San Ysidro Port of Entry

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San Ysidro Port of Entry
SanYsidroBorderCrossingByPhilKonstantin.jpg
San Ysidro Border Inspection Station in 2011
Location
CountryUnited States
Location
Coordinates32°32′36″N 117°01′47″W / 32.54333°N 117.02972°W / 32.54333; -117.02972Coordinates: 32°32′36″N 117°01′47″W / 32.54333°N 117.02972°W / 32.54333; -117.02972
Details
Opened1906
HoursOpen 24 Hours
Exit PortEl Chaparral
Statistics
2015 Cars[1]14,435,252
2015 Trucks[1]0
2015 Pedestrians[1]7,056,022
Website
www.cbp.gov/contact/ports/san-ysidro-class

The San Ysidro Port of Entry (aka San Ysidro Land Port of Entry or San Ysidro LPOE)[2] is the largest land border crossing between San Diego and Tijuana, and the fourth-busiest land border crossing in the world (second-busiest excluding the crossings between Mainland China and its two Special Administrative Regions)[3] with 70,000 northbound vehicles and 20,000 northbound pedestrians crossing each day, in addition to southbound traffic.[4] It connects Mexican Federal Highway 1 on the Mexican side with Interstate 5 on the American side. The San Ysidro Port of Entry is one of three ports of entry in the San Diego–Tijuana metropolitan region.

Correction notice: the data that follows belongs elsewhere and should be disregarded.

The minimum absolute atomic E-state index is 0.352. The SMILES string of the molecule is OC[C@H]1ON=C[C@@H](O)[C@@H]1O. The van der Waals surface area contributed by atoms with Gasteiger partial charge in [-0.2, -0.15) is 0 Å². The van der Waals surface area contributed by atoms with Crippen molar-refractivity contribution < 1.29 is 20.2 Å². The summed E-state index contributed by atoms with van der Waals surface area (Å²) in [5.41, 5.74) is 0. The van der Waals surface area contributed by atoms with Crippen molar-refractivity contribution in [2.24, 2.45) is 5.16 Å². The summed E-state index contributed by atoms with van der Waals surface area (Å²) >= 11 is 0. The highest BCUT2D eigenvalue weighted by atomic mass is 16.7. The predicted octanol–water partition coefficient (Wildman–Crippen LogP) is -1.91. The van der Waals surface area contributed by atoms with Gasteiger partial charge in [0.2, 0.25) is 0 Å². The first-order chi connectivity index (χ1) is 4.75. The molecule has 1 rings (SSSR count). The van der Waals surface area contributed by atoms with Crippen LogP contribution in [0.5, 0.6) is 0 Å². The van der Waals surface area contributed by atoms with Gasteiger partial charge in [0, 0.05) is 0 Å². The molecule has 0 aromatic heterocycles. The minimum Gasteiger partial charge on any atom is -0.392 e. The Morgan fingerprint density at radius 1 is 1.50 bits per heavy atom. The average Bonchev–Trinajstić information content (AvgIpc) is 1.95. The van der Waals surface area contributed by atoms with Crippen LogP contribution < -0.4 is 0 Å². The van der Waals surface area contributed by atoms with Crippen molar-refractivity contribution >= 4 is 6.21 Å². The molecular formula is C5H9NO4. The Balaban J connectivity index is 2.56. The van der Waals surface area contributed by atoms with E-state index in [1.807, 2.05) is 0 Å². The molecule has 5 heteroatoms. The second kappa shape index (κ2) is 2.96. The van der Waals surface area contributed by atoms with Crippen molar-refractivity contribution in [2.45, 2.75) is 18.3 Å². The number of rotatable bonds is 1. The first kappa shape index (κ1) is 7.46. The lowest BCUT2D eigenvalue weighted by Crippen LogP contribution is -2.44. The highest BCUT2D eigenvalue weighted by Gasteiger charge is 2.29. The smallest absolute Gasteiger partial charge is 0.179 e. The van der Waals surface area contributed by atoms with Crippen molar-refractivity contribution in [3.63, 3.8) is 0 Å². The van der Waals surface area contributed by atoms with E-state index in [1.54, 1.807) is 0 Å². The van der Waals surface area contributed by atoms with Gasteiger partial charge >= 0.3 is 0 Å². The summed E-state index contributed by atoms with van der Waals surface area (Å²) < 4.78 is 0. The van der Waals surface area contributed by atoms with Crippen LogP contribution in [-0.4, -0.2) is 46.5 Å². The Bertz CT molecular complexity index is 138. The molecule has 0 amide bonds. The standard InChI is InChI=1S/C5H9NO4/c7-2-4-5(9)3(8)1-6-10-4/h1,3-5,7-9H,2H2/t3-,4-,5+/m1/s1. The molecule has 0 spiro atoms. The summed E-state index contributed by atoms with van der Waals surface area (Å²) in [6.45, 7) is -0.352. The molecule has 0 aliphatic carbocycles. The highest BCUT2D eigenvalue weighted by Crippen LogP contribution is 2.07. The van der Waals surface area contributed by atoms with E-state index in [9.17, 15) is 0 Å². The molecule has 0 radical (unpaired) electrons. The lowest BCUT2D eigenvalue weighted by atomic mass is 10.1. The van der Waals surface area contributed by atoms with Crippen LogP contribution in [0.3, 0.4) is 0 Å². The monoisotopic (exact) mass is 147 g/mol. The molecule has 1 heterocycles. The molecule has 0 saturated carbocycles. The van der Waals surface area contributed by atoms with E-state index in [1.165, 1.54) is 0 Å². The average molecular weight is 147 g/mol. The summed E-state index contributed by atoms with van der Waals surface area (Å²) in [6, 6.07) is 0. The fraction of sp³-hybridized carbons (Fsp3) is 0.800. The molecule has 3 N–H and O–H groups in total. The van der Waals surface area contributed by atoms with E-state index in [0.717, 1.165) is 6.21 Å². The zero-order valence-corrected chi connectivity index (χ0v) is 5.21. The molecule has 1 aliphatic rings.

Gateways[edit]

There is a northbound and southbound vehicle crossing, as well as two separate bidirectional pedestrian crossings.

Northbound vehicle crossing[edit]

There are currently 34 northbound vehicle lanes to cross from Mexico to the U.S.[5] [6]

Southbound vehicle crossing (El Chaparral)[edit]

The southbound lanes of Interstate 5 which take vehicles into Mexico have been moved west of their previous location through the new El Chaparral Point of Entry (Spanish: Puerta México el Chaparral).[7] This relocation and expansion was necessary to provide space for the construction of new administrative and border inspection facilities and to increase the number of northbound vehicle lanes. The El Chaparral gateway also has a vehicle and passenger inspection station at which U.S. officials may conduct inspections of southbound traffic, and provides for more thorough inspection of southbound traffic by Mexican officials. El Chaparral was the name of the Tijuana border crossing prior to the 1983 modifications.

Eastern/main pedestrian crossing[edit]

Pedestrians may cross northbound immediately east of the northbound vehicle crossing. As of May 2017 they are temporarily processed in the Milo building while a new facility is built to the west.[8] There are currently 15 pedestrian lanes,[5] and more will be added with the current expansion project.

The eastern (main) southbound pedestrian crossing is east of the northbound crossing, immediately south of the San Ysidro trolley station. Pedestrians pass through the 6.9-million-dollar, three-story Puerta Este México-San Ysidro building, opened in August 2015, containing Mexican passport control and customs[9] which since late 2017 exits to a path leading to Frontera street just southwest of Ferrocarril street. Prior to 2012 the southbound pedestrian crossing was west of the northbound vehicle crossing and exited to a bridge leading to Plaza Viva Tijuana.[10]

PedWest (western pedestrian crossing)[edit]